This World is not Conclusion

This World is not Conclusion.
A Species stands beyond –
Invisible, as Music –
But positive, as Sound –
It beckons, and it baffles –
Philosophy, dont know –
And through a Riddle, at the last –
Sagacity, must go –
To guess it, puzzles scholars –
To gain it, Men have borne
Contempt of Generations
And Crucifixion, shown –
Faith slips – and laughs, and rallies –
Blushes, if any see –
Plucks at a twig of Evidence –
And asks a Vane, the way –
Much Gesture, from the Pulpit –
Strong Hallelujahs roll –
Narcotics cannot still the Tooth
That nibbles at the soul –

~Emily Dickinson
Image via Pexels.

The mystery of what comes after–this seems like a very Emily sort of poem, of wondering. The bulk of the poem seems to be contemplating the riddle of what follows this life–but the final lines throw it a bit up in the air. What is “the Tooth/That nibbles at the soul”? Through the rest of the poem, Dickinson seems to be expressing faith, if imperfect. But the last lines throw it all into question. Does she mean that the life after this one plucks at the soul, calling it? Or does she mean, by nibbling, that something is consuming the soul?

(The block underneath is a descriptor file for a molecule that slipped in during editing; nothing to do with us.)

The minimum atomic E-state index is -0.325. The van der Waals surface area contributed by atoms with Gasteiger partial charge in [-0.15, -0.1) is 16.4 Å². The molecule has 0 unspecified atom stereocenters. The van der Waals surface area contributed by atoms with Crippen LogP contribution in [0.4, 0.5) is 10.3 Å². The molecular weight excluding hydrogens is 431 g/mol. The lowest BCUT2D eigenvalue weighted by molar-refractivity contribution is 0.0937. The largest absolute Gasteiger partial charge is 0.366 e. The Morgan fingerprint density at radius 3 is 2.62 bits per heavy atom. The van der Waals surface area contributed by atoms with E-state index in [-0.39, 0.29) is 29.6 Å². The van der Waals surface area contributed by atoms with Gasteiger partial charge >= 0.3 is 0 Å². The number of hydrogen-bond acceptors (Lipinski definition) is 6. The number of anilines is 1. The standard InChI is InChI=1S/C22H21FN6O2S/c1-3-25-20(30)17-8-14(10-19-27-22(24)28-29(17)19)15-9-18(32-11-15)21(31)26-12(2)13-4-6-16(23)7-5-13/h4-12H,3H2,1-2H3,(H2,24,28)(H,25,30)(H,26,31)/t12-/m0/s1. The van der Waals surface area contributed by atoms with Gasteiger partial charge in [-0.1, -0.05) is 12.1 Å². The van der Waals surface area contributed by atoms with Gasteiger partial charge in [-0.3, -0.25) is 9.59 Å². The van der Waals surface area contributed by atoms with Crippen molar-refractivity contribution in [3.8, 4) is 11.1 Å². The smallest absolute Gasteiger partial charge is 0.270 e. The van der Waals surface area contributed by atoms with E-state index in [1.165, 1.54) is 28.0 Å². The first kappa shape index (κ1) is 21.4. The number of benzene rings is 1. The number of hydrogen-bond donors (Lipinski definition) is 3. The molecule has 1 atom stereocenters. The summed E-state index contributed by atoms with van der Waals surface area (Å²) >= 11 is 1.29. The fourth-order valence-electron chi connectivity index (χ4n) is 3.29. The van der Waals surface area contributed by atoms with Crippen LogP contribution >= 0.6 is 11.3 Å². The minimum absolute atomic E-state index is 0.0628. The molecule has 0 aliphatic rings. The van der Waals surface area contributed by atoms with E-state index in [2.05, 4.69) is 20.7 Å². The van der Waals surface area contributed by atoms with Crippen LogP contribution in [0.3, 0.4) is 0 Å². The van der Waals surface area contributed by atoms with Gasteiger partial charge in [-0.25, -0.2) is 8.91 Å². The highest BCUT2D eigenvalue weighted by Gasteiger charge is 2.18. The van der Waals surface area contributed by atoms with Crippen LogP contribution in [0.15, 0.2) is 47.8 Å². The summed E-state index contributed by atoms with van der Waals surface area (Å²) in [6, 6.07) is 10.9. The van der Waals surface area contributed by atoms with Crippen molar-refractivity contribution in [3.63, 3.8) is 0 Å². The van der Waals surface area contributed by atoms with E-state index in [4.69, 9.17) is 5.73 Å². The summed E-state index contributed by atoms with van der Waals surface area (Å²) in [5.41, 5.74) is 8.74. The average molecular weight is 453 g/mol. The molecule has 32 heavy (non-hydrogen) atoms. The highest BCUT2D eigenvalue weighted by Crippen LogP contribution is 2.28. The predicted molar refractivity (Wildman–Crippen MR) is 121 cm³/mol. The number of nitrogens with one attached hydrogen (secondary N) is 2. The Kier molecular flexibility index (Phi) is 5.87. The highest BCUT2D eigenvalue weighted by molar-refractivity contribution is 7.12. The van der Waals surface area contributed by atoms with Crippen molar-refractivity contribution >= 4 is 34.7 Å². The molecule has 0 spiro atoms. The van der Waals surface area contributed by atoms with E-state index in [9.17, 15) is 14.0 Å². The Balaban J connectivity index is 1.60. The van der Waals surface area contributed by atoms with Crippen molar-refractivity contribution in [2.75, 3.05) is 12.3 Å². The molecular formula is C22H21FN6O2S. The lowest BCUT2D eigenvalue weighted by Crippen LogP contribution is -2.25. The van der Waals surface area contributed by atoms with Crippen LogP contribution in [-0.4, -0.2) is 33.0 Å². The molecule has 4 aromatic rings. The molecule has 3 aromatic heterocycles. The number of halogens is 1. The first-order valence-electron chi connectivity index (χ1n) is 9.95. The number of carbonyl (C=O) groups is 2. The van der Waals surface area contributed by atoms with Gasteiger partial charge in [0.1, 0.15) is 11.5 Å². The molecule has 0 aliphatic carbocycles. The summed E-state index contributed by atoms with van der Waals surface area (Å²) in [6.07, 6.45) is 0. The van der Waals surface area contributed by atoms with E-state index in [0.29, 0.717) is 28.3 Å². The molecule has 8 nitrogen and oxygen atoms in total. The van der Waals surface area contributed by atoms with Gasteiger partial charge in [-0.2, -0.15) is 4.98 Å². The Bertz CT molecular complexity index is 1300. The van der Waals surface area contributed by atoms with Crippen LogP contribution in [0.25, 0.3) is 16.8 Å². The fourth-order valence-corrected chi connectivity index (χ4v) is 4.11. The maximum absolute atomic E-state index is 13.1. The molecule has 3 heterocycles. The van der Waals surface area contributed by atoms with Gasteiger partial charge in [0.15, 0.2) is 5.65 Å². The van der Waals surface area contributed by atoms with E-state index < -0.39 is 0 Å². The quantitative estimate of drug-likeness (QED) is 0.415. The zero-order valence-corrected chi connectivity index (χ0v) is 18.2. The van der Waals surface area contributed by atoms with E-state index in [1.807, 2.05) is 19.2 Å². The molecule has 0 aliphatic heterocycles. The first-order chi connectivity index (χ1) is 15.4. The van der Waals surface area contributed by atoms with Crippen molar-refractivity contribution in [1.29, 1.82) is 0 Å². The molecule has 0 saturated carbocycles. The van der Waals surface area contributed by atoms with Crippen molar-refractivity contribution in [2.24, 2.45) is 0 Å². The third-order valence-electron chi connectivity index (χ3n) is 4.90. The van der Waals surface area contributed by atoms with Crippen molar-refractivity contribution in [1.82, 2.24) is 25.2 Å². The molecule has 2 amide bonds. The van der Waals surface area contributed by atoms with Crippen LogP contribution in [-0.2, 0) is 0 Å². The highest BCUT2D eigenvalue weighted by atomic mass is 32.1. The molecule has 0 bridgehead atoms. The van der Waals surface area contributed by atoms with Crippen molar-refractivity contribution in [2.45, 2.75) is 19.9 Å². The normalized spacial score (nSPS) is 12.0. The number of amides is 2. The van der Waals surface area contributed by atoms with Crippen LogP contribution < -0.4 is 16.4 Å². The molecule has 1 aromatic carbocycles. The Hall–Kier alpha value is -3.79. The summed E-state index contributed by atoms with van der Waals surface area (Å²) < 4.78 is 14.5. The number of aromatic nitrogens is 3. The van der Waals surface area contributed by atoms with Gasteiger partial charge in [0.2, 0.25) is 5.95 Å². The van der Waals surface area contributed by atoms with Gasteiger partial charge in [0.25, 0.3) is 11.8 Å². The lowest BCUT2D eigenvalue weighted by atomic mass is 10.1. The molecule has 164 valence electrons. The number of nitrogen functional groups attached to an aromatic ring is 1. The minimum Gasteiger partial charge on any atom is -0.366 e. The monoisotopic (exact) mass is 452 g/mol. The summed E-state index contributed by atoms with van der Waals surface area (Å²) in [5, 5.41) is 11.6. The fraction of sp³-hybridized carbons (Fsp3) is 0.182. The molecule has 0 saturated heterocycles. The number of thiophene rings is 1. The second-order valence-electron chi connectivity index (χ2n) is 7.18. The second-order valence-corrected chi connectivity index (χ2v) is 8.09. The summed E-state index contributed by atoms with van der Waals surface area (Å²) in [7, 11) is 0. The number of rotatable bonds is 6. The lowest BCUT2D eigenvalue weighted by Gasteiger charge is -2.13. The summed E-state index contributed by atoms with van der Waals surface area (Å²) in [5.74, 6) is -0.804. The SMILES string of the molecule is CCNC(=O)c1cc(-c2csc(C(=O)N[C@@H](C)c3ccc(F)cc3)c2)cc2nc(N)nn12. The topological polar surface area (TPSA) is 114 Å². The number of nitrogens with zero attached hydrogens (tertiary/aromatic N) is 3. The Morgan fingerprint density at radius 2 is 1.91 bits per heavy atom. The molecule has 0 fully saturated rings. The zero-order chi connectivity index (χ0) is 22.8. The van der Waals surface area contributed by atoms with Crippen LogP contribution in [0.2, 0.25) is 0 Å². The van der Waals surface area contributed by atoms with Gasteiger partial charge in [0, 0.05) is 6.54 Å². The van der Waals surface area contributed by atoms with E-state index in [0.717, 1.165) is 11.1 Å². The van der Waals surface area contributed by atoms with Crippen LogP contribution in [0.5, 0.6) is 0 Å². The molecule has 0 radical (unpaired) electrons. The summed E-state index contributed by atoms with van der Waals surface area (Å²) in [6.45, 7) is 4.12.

Ultimately, the poem, like its subject, is a sort of riddle. Dickinson is describing a mystery, and the point, perhaps, is not for us to know what that mystery is, but through her language to feel the wondering, the doubt, the confusion, the mystery itself.

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